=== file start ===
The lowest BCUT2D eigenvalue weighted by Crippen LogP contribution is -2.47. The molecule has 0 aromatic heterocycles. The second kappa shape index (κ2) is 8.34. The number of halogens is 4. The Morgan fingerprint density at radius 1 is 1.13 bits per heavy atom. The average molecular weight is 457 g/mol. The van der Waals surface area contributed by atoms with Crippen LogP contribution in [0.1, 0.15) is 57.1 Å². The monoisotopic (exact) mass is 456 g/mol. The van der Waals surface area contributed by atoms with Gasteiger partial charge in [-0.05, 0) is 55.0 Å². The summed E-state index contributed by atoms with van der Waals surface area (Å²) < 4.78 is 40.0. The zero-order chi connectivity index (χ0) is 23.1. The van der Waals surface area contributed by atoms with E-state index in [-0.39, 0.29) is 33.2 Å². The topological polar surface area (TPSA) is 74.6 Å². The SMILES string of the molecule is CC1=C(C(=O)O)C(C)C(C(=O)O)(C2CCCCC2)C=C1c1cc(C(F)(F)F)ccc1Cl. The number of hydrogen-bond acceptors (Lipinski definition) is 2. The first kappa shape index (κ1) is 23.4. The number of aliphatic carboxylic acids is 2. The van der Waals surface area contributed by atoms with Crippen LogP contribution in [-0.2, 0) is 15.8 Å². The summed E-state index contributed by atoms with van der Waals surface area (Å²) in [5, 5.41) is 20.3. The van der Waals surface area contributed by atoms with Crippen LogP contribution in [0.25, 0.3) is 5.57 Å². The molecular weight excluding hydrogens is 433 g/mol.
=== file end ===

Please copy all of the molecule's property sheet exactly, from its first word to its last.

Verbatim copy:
The lowest BCUT2D eigenvalue weighted by Crippen LogP contribution is -2.47. The molecule has 0 aromatic heterocycles. The second kappa shape index (κ2) is 8.34. The number of halogens is 4. The Morgan fingerprint density at radius 1 is 1.13 bits per heavy atom. The average molecular weight is 457 g/mol. The van der Waals surface area contributed by atoms with Crippen LogP contribution in [0.1, 0.15) is 57.1 Å². The monoisotopic (exact) mass is 456 g/mol. The van der Waals surface area contributed by atoms with Gasteiger partial charge in [-0.05, 0) is 55.0 Å². The summed E-state index contributed by atoms with van der Waals surface area (Å²) < 4.78 is 40.0. The zero-order chi connectivity index (χ0) is 23.1. The van der Waals surface area contributed by atoms with E-state index in [-0.39, 0.29) is 33.2 Å². The topological polar surface area (TPSA) is 74.6 Å². The SMILES string of the molecule is CC1=C(C(=O)O)C(C)C(C(=O)O)(C2CCCCC2)C=C1c1cc(C(F)(F)F)ccc1Cl. The number of hydrogen-bond acceptors (Lipinski definition) is 2. The first kappa shape index (κ1) is 23.4. The number of aliphatic carboxylic acids is 2. The van der Waals surface area contributed by atoms with Crippen LogP contribution in [-0.2, 0) is 15.8 Å². The summed E-state index contributed by atoms with van der Waals surface area (Å²) in [5, 5.41) is 20.3. The van der Waals surface area contributed by atoms with Crippen LogP contribution in [0.25, 0.3) is 5.57 Å². The molecular weight excluding hydrogens is 433 g/mol.